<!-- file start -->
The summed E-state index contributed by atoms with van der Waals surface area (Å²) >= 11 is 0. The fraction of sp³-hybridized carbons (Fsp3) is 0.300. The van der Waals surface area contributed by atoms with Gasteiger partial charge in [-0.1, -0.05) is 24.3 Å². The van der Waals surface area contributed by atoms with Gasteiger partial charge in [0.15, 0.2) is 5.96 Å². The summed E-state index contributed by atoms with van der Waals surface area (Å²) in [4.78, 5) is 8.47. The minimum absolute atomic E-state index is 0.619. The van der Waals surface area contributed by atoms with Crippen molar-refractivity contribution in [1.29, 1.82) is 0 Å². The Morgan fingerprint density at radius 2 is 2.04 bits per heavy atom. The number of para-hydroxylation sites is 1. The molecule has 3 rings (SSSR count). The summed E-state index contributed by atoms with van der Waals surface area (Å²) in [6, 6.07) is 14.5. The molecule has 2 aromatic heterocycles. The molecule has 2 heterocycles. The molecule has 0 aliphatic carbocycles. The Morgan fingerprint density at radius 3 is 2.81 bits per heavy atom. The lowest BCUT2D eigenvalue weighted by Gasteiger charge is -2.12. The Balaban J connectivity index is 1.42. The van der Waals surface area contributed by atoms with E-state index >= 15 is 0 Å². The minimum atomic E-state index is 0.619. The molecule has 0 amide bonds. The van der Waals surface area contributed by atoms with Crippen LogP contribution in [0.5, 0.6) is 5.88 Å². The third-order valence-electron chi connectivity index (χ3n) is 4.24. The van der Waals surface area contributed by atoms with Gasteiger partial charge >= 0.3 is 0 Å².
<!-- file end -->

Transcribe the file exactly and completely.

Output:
The summed E-state index contributed by atoms with van der Waals surface area (Å²) >= 11 is 0. The fraction of sp³-hybridized carbons (Fsp3) is 0.300. The van der Waals surface area contributed by atoms with Gasteiger partial charge in [-0.1, -0.05) is 24.3 Å². The van der Waals surface area contributed by atoms with Gasteiger partial charge in [0.15, 0.2) is 5.96 Å². The summed E-state index contributed by atoms with van der Waals surface area (Å²) in [4.78, 5) is 8.47. The minimum absolute atomic E-state index is 0.619. The van der Waals surface area contributed by atoms with Crippen molar-refractivity contribution in [1.29, 1.82) is 0 Å². The Morgan fingerprint density at radius 2 is 2.04 bits per heavy atom. The number of para-hydroxylation sites is 1. The molecule has 3 rings (SSSR count). The summed E-state index contributed by atoms with van der Waals surface area (Å²) in [6, 6.07) is 14.5. The molecule has 2 aromatic heterocycles. The molecule has 2 heterocycles. The molecule has 0 aliphatic carbocycles. The Morgan fingerprint density at radius 3 is 2.81 bits per heavy atom. The lowest BCUT2D eigenvalue weighted by Gasteiger charge is -2.12. The Balaban J connectivity index is 1.42. The van der Waals surface area contributed by atoms with E-state index >= 15 is 0 Å². The minimum atomic E-state index is 0.619. The molecule has 0 amide bonds. The van der Waals surface area contributed by atoms with Crippen LogP contribution in [0.5, 0.6) is 5.88 Å². The third-order valence-electron chi connectivity index (χ3n) is 4.24. The van der Waals surface area contributed by atoms with Gasteiger partial charge >= 0.3 is 0 Å².